To the Editor:
Chris Powell’s recent column in this paper regarding his criticism of Secretary of the State Denise Merrill’s refusal to comply with the Presidential Commission on Election Integrity’s request for voter information was spot on.
Secretary Merrill surmises that providing voter records might invade personal privacy and lead to voting suppression of racial minorities and immigrants. These statements are folly in one regard and a false argument in another.
First, most everything on a voter’s registration card is available for public inspection by anyone, at any time. Exceptions are the last four digits of a person’s social security number, address concealment for judges, correction officers and others who meet the Secretary of the State’s criteria under the address confidentiality program, and any other private information deemed off limits via court-ordered prohibitions.
This information can be redacted prior to releasing a voter’s registration information and voting history.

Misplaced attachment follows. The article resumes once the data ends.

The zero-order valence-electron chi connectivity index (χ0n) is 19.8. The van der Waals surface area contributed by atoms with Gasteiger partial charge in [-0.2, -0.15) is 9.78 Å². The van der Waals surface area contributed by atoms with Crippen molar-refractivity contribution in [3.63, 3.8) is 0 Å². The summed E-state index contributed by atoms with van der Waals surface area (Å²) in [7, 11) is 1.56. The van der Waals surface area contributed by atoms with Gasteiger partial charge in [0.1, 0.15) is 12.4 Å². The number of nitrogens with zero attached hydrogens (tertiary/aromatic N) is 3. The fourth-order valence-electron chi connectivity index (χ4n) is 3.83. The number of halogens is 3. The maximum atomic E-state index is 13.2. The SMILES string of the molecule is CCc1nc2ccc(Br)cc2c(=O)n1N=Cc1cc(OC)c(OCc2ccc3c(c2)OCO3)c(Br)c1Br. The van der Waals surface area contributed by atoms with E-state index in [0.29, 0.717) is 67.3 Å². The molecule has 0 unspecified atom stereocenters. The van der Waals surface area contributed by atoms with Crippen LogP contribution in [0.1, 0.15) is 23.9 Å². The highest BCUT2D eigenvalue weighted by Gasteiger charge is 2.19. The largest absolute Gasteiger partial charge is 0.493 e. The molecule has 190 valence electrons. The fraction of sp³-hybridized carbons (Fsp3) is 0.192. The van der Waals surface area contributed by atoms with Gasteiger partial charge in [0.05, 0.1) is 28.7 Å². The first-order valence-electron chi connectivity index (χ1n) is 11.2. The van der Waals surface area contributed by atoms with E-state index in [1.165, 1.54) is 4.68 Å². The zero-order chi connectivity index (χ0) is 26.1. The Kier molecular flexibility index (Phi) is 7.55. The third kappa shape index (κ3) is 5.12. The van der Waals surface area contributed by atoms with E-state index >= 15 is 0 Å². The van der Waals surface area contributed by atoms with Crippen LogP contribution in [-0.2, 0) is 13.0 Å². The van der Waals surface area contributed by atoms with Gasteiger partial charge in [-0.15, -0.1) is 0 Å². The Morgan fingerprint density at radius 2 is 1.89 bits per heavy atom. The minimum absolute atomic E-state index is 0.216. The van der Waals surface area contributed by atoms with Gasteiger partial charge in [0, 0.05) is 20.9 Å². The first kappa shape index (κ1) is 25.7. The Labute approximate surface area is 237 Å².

Second, to assert that providing such records might serve to suppress the votes of anyone who is already registered to vote, a reasonable rejoinder might be: What about ensuring the rights of legal citizens to not have their votes diluted by those who may be non-citizens?
Some cities in Connecticut, and even the state itself, are issuing documents that provide an illegal immigrant access to establishing bank accounts, receiving printed government forms and checks plus other official statements that would pass for proof of residency. All of these could be used to register to vote (registrars of voters are refrained from asking for proof of citizenship – a voter’s signature is determined to be proof enough), so the potential for ineligible voters registering and casting votes could plausibly be called into question.
Respectfully, Secretary Merrill should put aside her personal thoughts regarding the Commission on Election Integrity and provide the information they’ve requested as would be done for any other member of the public. To do otherwise might be seen as a dereliction of duty and could place her office in violation of Connecticut’s Freedom of Information laws. This may in turn invite a lawsuit for non-compliance which would not serve well the interests of this state.
Registrar of Voters